Republicans and Russians and Bulls…. Oh My

Donald Trump was sworn in as the 45th President of the United States on Friday.  The inauguration was as anticipated including all of the tradition and pomp.  The oath of office, the speeches, parades, balls and celebration, all were done as expected.  Looking forward, it may be a while before we get this degree of predictability out of the Trump administration again.
Everyone knows the general direction the Trump administration wants to move.  There is risk that the implementation of this direction gets complicated.  Issues such as tax policy, cabinet appointees, trade policy, fiscal budgets, foreign relations, and regulations are things that need to be worked out and wrinkles could easily arise.
On election day, the stock market had a sudden change of heart regarding Donald Trump and has signaled its approval ever since.  There is little debate that Washington’s economic influence will shift from hindrance to supportive.  Lower corporate tax rates, reductions in business regulations, and fiscal programs and incentives will boost economic growth.
An important question centers on how much of these positives have already been discounted.  In anticipation of these tailwinds, the Trump rally has carried stocks to record highs.  As U.S. equity valuations are above the historically normal levels, this then leads to another question – are we getting a little ahead of ourselves?
If the new administration’s transition goes smoothly and its policies and programs get implemented without problems or delays, the economic impact could arrive quickly.  This would be stock market friendly for both the current levels as well as higher prices later in the year.  However, if President Trump and his team encounter problems with execution of the plans and programs, the stock market could correct.
History shows that a president’s first year in office can be tough.  Below is a graph showing the presidents that had a recession in his first year.[ii]  This might be caused by uncertainty surrounding a change of direction or battles with Congress or decision making errors. At this point, President Trump might be an exception as there no signs of a recession.  Still there are many variables that still could cause problems such as trade wars or a spike in inflation.
If the January stock market is any indication on the economy or new president, the short-term message is unclear.  After moving higher in the first week, U.S. stocks have traded sideways.  Last week the major averages closed marginally lower.  The Nasdaq, which underperformed after the election, has been the leader in 2017.
2017 YTD
Dow Jones Industrial Average                                              +0.3%
S&P 500                                                                                +1.5%
Nasdaq Composite                                                                +3.2%
Russell 2000                                                                          -0.4%
Indices are unmanaged, do not incur fees or expenses, and cannot be invested into directly. These returns do not include dividend.
In fixed income, bond yields rose last week but are around the same level as they started the year.  The 10-year Treasury note closed the week at 2.466% up from 2.38% the prior week.
One of the most popular predictions for 2017 is that the U.S. dollar will rise against other currencies.  Expectations for higher interest rates together with stronger economic growth make the greenback more desirable.  Last week, however, the dollar index fell and it is down 1.47% in January.  Maybe dollar bulls have gotten tired.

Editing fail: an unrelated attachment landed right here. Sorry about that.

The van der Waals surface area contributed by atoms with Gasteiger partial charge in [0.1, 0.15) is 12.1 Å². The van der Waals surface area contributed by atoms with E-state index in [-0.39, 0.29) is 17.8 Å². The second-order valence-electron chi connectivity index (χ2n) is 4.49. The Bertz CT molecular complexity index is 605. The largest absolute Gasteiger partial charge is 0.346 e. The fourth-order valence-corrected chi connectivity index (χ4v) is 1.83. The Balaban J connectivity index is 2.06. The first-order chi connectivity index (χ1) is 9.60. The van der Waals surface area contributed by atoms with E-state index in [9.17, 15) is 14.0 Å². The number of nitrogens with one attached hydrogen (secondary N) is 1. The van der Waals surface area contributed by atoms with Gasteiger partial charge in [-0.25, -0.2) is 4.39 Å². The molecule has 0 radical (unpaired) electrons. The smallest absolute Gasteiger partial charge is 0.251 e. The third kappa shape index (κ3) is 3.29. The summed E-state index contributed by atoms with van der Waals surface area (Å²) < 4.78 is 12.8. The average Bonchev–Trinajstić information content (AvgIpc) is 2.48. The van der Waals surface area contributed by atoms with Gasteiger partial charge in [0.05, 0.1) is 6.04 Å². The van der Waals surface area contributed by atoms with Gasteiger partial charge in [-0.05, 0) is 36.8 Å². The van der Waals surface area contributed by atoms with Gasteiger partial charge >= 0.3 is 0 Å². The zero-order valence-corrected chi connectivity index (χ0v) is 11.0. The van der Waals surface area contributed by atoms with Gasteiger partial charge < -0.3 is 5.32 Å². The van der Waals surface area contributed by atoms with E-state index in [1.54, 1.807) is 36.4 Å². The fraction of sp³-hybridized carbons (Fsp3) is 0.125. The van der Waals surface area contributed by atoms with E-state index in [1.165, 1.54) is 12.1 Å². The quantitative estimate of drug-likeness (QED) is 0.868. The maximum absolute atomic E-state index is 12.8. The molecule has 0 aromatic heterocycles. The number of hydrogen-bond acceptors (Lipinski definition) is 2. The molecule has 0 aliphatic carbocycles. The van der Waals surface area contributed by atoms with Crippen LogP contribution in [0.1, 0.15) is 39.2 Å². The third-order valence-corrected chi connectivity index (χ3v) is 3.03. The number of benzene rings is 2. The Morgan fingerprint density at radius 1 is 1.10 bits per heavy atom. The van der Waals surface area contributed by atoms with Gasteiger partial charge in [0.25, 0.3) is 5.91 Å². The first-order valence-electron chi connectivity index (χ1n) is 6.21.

Commodities are higher in 2017 as the CRB commodity index is up 0.78% for 2017.  Crude oil and natural gas are lower but precious and base metals are higher.
Although it is very early in the earnings reporting cycle, the results have not disappointed.  63% of reporting companies have exceeded EPS forecasts which is about average. The story on the revenue part of the income statement is different.  More than half of the reporting companies have missed analysts’ revenue estimates.[iii]  The amount of companies reporting will be much higher in the next few weeks and we’ll keep readers informed how the results are.
Putting everything together, we think there are a few consensus views for 2017’s capital markets.  Many strategists and managers are calling for U.S stocks to be moderately higher for the year.  It seems that the expectations are for high single digit gains for equities.  As mentioned above, conventional wisdom also looks for a rising dollar and higher interest rates.  These experts appear to not overly concerned with potential obstacles and potholes as they believe all of them are manageable.
We would like to share in this optimism but have some concerns.  First, current events rarely play out as smoothly as everyone expects.  Given the proposed and expected changes in Washington, there is a lot that could go awry.  With stocks at record levels and elevated valuations, any deviation from a smooth Trump transition that results in stronger economic growth might cause stocks to dip.  If the stock market develops some doubts over President Trump or the economy, we would expect prices to correct.  We wouldn’t expect a nasty bear market, but a correction that adjusts valuations to more normal levels.  It promises to be an interesting year and we look forward to the opportunities in front of us.
Jeffrey J. Kerr, CFA
Kerr Financial Group
Kildare Asset Management
168 Water Street
Binghamton, NY 13901

[i]  The New Yorker, January 2017
[ii] DoubleLine Funds, January 2017
[iii] The Bespoke Report, January 20, 2017
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